With Lake Erie to the north and the Ohio River to the south, much of the state of Ohio is outlined by its waterways. The land in between is filled with a diversity of experiences: cosmopolitan cities, delightful small towns, bucolic farmland and the rolling hills of Appalachia. Visitors are drawn to our state for the amusement parks, world-class museums, history and more.
The Buckeye State’s biggest cities are the three C’s: Cincinnati in the southwest, Columbus (the state capital) in the center and Cleveland in the northeast. These cities are home to several major professional sports teams: the Cincinnati Reds (the nation’s first professional baseball team), Cincinnati Bengals, Columbus Blue Jackets, Columbus Crew, Cleveland Indians, Cleveland Browns and Cleveland Cavaliers. Sports fans won’t want to miss a trip to Canton to tour the Pro Football Hall of Fame.
Theme park enthusiasts know that Ohio is home to two of the best amusements parks in the country: Cedar Point in Sandusky and Kings Island just outside Cincinnati. Over three million adrenaline seekers visit each park annually to experience their record-setting rides.
Both wine and beer aficionados will find much to explore in Ohio. Ohio has been producing wine since the early 1800’s, and by 1859, was the leading producer of wine. Today it is one of the top ten wine-producing states. You’ll find vineyards and wineries in every corner of the state. Ohio also has a proud heritage of craft beer brewing that dates back over 200 years. You can sample beers and learn about brewing history at the same time.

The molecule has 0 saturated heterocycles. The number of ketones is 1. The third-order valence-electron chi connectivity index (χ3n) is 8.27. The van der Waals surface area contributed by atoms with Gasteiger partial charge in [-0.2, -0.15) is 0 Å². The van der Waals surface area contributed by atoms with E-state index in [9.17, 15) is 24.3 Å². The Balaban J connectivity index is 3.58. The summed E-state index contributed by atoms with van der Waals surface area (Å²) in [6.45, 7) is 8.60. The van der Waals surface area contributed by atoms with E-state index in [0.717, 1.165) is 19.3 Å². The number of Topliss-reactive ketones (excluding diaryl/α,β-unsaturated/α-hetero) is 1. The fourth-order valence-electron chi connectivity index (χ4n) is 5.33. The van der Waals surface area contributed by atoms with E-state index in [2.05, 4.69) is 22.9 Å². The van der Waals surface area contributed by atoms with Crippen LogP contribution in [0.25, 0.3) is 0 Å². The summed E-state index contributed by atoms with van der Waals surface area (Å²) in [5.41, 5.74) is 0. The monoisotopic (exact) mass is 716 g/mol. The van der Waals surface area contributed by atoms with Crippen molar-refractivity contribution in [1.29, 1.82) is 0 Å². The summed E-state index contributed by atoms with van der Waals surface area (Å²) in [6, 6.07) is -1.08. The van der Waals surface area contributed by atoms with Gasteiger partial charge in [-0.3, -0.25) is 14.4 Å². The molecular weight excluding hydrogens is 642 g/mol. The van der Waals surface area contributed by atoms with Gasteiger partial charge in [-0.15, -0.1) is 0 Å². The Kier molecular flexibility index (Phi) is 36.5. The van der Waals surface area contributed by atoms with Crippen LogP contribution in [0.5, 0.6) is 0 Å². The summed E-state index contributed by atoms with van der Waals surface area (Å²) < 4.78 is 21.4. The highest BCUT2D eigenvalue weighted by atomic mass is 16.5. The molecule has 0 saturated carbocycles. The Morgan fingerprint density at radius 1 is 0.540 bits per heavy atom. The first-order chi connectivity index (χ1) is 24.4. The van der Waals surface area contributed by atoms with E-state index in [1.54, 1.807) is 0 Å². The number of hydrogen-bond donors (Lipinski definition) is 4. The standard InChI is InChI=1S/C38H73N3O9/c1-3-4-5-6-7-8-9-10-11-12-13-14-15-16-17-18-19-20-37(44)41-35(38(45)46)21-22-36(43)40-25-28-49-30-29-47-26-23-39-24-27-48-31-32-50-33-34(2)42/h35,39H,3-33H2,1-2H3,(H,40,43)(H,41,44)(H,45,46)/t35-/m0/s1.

Ohio is home to three nationally noteworthy museums: The National Underground Railroad Museum Freedom Center in Cincinnati, the Rock and Roll Hall of Fame in Cleveland and the National Museum of the United States Air Force in Dayton. Dozens of smaller museums, many with quirky themes, offer even more to explore.
History buffs find many treasures in Ohio. Dayton is the heart of the National Aviation Heritage Area, with over 15 sites related to the Wright Brothers and the history of aviation. Ohio boasts being home to eight U.S. Presidents and has over a dozen historic sites and museums where you can learn more about them. In the 1800’s many abolitionists lived in Ohio and left behind a rich Underground Railroad history.
Ohio’s prehistory is also notable. Paleontologists from all over the world flock to Cincinnati in search of fossil specimens from the Ordovician period. Prehistoric Native Americans left behind mysterious earthworks, many of which remain. The Great Serpent Mound is an impressive 1348-ft. long structure shaped like a snake. Fort Ancient offers both an impressive earthwork as well as a museum where you can learn what archaeologists and anthropologists have discovered about Ohio’s prehistoric cultures.
There is no shortage of natural beauty in Ohio; it is home to Cuyahoga Valley National Park and many beautiful state parks including Clifton Gorge and Hocking Hills with breathtaking rock formations. A gorgeous lakeshore and several islands in Lake Erie attract many vacationers.